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WordPress 3.3 Improves Usability in Open Source CMS


From the 'More Than Just a Blog' files:

Yeaah, I know, WordPress is blogging software right? Well yes and no. WordPress has evolved to become the most popular open source Content Management System (CMS) in recent years besting Drupal and Joomla (as far as I can tell) in terms of sheer user numbers (admittedly not the best metric). WordPress itself claims a staggering 65 million downloads since the 3.0 release.

One reason why WordPress continues to gain fans (and you can count me among them) is their predictable and relatively non-disruptive update cycle. This week, WordPress 3.3 came out roughly six months after the 3.2 update. With 3.3, there are a lot of little improvements that add up to whole lot for the user experience.

In limited testing, one of the first things that jumped out at me was the improved admin toolbar that shows up whenever you're logged into your site. The admin toolbar now makes it easier to see what updates you need to make and if you're running a cache (who isn't) you get the option to delete it. For new (and old) users, there is improved contextual help which is a nice touch.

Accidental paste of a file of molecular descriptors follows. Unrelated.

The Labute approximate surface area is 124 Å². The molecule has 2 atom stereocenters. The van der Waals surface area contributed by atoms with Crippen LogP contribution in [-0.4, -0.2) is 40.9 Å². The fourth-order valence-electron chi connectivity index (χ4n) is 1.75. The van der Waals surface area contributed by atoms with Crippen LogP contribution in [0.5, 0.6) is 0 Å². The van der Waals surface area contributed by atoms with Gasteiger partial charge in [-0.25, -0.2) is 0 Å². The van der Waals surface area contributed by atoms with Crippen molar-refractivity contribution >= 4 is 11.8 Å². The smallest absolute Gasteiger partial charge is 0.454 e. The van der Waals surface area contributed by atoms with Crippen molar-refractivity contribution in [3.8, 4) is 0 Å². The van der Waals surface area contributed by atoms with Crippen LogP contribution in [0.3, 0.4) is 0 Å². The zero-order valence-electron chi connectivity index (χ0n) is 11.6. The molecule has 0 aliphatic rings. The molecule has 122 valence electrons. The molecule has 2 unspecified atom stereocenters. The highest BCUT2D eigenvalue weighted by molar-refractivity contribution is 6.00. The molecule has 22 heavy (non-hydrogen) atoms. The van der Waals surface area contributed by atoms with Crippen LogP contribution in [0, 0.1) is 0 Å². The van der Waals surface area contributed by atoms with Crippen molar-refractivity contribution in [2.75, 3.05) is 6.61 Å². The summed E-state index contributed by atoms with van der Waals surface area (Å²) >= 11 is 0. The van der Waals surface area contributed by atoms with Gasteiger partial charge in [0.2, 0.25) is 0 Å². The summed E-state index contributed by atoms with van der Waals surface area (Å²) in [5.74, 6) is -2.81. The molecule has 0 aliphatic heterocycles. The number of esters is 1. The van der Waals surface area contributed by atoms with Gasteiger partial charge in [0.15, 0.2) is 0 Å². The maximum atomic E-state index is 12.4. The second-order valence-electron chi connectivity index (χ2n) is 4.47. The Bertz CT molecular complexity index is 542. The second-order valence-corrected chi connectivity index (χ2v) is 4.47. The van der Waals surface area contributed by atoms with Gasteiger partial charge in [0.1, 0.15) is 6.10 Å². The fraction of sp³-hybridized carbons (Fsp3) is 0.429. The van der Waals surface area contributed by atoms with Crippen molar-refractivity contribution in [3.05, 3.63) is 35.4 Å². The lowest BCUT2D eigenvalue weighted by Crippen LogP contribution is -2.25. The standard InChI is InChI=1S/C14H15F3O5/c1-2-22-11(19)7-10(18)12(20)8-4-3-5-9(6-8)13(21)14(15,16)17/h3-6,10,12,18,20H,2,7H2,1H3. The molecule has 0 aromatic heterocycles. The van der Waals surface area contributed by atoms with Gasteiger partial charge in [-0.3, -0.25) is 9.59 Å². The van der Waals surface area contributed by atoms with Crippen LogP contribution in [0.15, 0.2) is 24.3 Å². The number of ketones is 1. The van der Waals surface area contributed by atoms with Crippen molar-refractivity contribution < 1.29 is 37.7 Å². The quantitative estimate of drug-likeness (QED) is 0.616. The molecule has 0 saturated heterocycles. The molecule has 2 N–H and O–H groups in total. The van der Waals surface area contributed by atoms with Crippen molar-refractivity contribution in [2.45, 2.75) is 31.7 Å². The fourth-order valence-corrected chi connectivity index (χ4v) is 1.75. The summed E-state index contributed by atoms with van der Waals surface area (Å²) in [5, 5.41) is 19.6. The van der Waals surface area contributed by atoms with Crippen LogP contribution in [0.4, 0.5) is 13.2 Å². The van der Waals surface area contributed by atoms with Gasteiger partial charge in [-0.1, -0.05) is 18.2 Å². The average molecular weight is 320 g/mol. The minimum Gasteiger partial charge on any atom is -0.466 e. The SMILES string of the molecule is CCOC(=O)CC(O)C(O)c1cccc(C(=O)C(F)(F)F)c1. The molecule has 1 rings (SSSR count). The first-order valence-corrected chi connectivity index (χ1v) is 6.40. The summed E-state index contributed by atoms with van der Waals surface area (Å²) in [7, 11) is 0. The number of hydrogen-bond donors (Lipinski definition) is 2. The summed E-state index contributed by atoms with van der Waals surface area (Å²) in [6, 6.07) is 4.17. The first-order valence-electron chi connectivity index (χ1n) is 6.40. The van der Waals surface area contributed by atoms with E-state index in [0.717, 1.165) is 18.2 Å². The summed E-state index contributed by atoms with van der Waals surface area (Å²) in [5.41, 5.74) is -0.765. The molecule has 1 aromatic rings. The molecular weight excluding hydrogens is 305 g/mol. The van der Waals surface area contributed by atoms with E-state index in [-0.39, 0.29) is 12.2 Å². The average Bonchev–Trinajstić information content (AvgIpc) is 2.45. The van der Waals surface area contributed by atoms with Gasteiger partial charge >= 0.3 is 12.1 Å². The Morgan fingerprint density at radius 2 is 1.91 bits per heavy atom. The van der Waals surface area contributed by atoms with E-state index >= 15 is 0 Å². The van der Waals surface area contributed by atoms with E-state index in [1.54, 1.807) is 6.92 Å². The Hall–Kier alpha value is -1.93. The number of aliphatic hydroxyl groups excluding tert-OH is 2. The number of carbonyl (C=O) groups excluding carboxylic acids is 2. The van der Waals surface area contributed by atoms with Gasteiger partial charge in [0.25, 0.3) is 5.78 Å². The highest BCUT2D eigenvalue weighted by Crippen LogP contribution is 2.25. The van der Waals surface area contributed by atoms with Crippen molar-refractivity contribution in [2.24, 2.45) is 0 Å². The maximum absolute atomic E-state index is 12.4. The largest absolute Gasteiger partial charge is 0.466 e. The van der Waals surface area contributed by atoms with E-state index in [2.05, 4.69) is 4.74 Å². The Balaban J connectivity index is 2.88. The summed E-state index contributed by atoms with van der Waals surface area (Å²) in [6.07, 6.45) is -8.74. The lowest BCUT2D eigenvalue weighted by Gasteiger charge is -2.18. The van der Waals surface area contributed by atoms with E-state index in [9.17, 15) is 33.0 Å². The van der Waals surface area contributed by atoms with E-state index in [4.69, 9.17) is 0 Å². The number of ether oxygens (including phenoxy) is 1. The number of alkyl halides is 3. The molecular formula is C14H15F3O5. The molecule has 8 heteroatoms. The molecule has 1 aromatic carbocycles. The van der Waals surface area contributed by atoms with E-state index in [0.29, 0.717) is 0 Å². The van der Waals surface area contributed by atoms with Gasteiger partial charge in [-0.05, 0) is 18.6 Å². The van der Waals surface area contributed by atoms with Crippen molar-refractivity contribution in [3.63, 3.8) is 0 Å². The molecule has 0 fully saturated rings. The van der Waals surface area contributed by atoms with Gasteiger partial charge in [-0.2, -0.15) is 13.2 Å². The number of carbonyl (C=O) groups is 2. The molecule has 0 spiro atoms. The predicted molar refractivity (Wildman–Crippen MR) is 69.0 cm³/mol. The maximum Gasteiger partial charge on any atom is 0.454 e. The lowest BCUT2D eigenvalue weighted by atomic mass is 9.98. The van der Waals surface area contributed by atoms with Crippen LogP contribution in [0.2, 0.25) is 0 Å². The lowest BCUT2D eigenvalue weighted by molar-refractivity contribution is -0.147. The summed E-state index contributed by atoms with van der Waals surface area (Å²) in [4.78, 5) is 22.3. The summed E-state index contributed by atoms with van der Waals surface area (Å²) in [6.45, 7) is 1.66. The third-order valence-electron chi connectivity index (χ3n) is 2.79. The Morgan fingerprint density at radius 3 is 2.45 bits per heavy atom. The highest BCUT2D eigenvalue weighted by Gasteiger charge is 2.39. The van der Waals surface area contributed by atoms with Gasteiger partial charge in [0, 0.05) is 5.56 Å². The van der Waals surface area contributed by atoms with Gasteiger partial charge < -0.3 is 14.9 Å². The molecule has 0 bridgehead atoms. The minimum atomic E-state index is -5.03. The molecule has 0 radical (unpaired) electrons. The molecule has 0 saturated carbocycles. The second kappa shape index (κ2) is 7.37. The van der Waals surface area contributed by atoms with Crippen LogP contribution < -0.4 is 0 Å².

The 3.3 release also fixes a number of usability flaw that have plagued recent WordPress releases.

The way you used to get media (video/audio/pics) into WordPress was with separate icons for different media types. Now that has change with a new drag and drop unified media updloader. The other old usability flaw fixed in 3.3 is instead of having to click a menu item to see sub-menu (i.e Themes under the Appearance tab), now it's just a hover menu. -- So you can save your fingers the extra click.

Sure the changes in WordPress 3.3 are relatively small changes but don't doubt for a second that they provide big usability improvements.

That's why WordPress does so well. It has always been a easy to use system, but the community of developers keep on finding way to make easy even easier.

Sean Michael Kerner is a senior editor at InternetNews.com, the news service of Internet.com, the network for technology professionals. Follow him on Twitter @TechJournalist.